Overview

If you’ve used a few labs, no doubt you’ve noticed that it can be a pain to use the built-in console connection.

You have limited options around screen size, colouring, and having multiple consoles open at a single time.

It would be easier to connect with something like Putty right? The good news is that this is possible, and there are two ways to do it.

One option is to enable external connectivity to the lab. This is where you are bridging the lab to your physical network. This can also enable you to access internet-based services from nodes in your lab.

However, if all you’re after is external management of your nodes, there’s a simpler option called the Breakout Tool.

The breakout tool uses a small portable executable file that runs on your local machine. You configure it with the CML server’s details, so it can connect to your nodes. 

It can then proxy your telnet and VNC connections to the nodes. Take note that telnet is used, not SSH.

 

Installing the Breakout Tool

Ok, so technically this tool is not installed. It’s a potable binary (executable) file that sits on your desktop.

However, it still needs to be run from somewhere, and to be configured, which is what we’ll do here.

 

First, log into the CML UI interface. Then browse to ToolsBreakout Tool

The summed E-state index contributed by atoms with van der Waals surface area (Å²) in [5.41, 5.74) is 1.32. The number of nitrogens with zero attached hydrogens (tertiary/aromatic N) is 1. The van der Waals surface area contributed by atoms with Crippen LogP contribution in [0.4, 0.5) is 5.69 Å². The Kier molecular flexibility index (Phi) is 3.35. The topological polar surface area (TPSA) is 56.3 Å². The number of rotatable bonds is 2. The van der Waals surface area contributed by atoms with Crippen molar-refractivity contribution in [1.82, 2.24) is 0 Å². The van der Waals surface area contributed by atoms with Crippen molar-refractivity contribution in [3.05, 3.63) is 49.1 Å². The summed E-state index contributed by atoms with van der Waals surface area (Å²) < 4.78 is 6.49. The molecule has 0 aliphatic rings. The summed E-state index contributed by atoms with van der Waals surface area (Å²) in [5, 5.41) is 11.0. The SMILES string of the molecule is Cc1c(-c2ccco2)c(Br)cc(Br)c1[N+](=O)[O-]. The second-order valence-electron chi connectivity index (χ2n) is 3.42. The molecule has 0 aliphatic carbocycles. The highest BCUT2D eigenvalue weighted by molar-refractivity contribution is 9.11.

This opens the breakout tool page, which contains documentation and usage guidelines.

In the navigation bar on the left, click Download

 

From here, download a version that’s suitable for your system. The screenshots throughout this page use the Windows version.

Next, create a folder/directory somewhere for the executable. I recommend keeping it somewhere near the VM files. It’s also a good idea to dedicate this directory just for the breakout tool.

If you are running Linux or Mac, you need to use chmod to add executable permissions to the binary.

 

Configuration

So we can see how this works later, you should launch one of your labs now.

Now, open a command prompt, terminal screen, or PowerShell window in the directory where you put the breakout tool executable.

Enter the command breakout-windows-x86_amd64.exe ui (of course modify the filename to match your executable file).

This will now run in this window until we tell it to stop. It also starts a small web server on port 8080.

 

Using your browser, browse to http://localhost:8080

The screen you are on is where any running labs will appear. But before we can see them, we need to configure the tool to connect to the CML server. Click the Configuration tab.

Enter the Controller address, disable Verify TLS Certificate, and put in the username and password.

When you’re done, save your changes. This will create a config.yaml file alongside the breakout tool executable. This will be read in future times when you open the tool

 

Now, go back to the Labs tab, and click the refresh button in the top right. You should see the lab that you started earlier.

 

Using the Breakout Tool

Next to the lab, there is a status slider. Change this to on (this enables the breakout tool on this lab).

 

Now, click on the lab to see the running nodes. If everything’s working, you should see two console ports per node. One of these console ports will be enabled by default.

 

Now, open Putty or another terminal emulator. Change the protocol to telnet, enter localhost as the hostname, and change the port to match what you see in the breakout tool (ports start at 9000 by default).

 

Open the connection, and you will be connected to the node.